On Christmas Day 1944, the B-24 Liberator ‘King Size’ is attacked by 15 German Focke-Wulf Fw 190’s while attempting to return from a bombing run over Germany back to their base in Hethel, England. The bomber gets into a spin, but pilot Raymond Price gets it under control again. Unfortunately because of the damage, the plane becomes a straggler and gets behind the fleet.
The plane is badly hit and smoke pours from one of the engines. Several crewmembers get wounded and Raymond Price gives the order to bail out. Co-pilot Edward O’Rourke decides to ignore that order and gives the finger to his pilot. Navigator John Tiedemann also decides to stay in the plane as Raymond Price continued to help other crew members to bail out.
Leon Liscomb, left waist gunner, gets out the plane first. He lands behind enemy lines and becomes a prisoner of war. During an Allied air raid on Bitburg, January 2 1945, where he was kept in former Wehrmacht barracks, he gets killed. Leon Liscomb is buried in the neighbor town, Motsch, and is brought back home later.
While Raymond Price is fighting with the plane, Peter Ferdinand (radio operator) is trying to help Walter Eberly (top turret gunner) out of the plane. Walter is terrified and refuses to jump. A bit later, Peter and Bob Ball (nose turret gunner) bail out and land safely. They both got back behind allied lines and made it back to the US.
Meanwhile, Raymond might have seen, that the terrain below him is much more open, with many meadows. We think Raymond decides to try to make a crash landing and he sets in a U-turn. Soon after the jump of Peter and Bob, we assume that an explosion took place, blowing out Owen Fox. He falls in the thick woods, just outside of La Fosse. A few days later, he is found by a civilian who steals his handgun and left him behind.
Finally, Walter and tailgunner Henry Maxham jump out the plane. Their jump is too late and they fell to death because the plane is flying to low. Just after that, the plane crashes in the meadow, killing Raymond, Edward and John. Owen Fox was found back five years later, when the owner of the land, Jules Evrard, was turning this piece of wood into a meadow. Owen was picked up by US authorities in 1951 and was brought back to the US.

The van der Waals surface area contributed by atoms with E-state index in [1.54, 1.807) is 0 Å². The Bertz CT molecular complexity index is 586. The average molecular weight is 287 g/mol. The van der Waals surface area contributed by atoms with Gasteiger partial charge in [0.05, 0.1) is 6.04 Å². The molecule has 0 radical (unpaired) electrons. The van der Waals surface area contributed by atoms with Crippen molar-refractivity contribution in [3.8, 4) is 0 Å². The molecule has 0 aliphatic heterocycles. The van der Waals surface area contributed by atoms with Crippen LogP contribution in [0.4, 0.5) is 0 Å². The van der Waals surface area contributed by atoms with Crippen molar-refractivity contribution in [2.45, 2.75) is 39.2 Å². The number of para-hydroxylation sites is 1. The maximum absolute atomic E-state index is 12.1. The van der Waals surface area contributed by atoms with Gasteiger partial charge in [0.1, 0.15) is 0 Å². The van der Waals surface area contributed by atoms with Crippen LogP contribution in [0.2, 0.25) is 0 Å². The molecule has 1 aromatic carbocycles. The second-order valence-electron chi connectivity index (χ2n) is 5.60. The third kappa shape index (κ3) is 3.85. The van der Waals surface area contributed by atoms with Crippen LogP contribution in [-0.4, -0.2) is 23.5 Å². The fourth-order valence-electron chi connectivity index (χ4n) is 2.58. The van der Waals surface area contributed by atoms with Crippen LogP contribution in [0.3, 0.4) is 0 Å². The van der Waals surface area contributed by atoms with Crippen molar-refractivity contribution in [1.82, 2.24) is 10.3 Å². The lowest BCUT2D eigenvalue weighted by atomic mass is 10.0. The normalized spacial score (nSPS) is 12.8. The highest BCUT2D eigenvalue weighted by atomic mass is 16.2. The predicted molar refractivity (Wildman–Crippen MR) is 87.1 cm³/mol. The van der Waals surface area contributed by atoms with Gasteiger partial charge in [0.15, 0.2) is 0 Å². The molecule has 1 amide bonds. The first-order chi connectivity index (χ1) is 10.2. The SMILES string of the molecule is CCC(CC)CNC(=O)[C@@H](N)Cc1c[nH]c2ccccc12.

On March 23-24, 2018, 73 years after that fateful day, Peter Ferdinand, Jr. and his sister Debbie Ferdinand Kelley travelled from the United States to Belgium to participate in the recovery of their father’s plane, King Size 42-50612. Technical Sergeant Peter Ferdinand, Sr. was one of the two fortunate survivors of the 1944 crash.
He managed to do so by parachuting to safety in the middle of fierce fighting during the Battle of the Bulge and was eventually rescued by US troops. Having survived a terrifying experience, Ferdinand returned home to Drums, Pennsylvania, where he married and had a good life raising four children.
Discovering the Crash
In 1944, a young boy witnessed a plane crash around his family’s farm during Christmas time. Decades later, in 2014, the boy, then an ageing landowner, asked his community for help to metal-detect and locate pieces of the plane that crashed. For four years, a group of Dutch and Belgian men led by Bob Konings of Grandmenil, Belgium, scouted the land with metal detectors.
They eventually located the debris field and recovered numerous small pieces which they were able to identify only as a B24 Liberator. Despite the fact that the plane’s true name and the identity of the crew continued to elude the team of detectors, the farmer wanted to erect a memorial on his property in their honour.
King Size Identified
In November 2017, Konings requested the aid of a Second World War researcher, Myra Miller, PhD, and Flemish Second World War expert, Steven Volkaerts, in identifying the plane and crew. With their help, Konings identified the 42-50612 as a possible match. Later, an Englishman and Second World War 8th Air Force expert, David Pratt, found the Missing Air Crew Report (MACR) with the full list of names.
Miller had ordered the Individual Deceased Persons File (IDPF) and Official Military Personnel File (OMPF) related to these crashes after narrowing the list of possible planes to three. By then reviewing around thirty files, she was able to confirm the downed plane as the King Size, B24 Liberator, 42-50612 and name the nine airmen.
Laid to Rest
Within hours of identifying the King Size, Konings and Miller located Peter Ferdinand’s son via social media and established contact. On March 23, 2018, Miller along with Ferdinand’s adult children, including his son-in-law, arrived at Henri-Chapelle American Cemetery and Memorial near Liege, Belgium. Miller had escorted them to participate in a “sanding-of-the-marker” ceremony honouring the pilot and tail gunner who perished in the plane crash.
Plane Crash Recovery
Twenty members of the plane crash recovery team, as well as the Ferdinands, excavated the final pieces of the B-24 Liberator out of the ground on the weekend of March 24-25. A film crew was also present to document the entire story and subsequent recovery surrounding the plane.
The recovery team anticipated major pieces of the plane to be uncovered which would be catalogued and donated to a museum. The location of the excavation was nevertheless not made public except with express permission.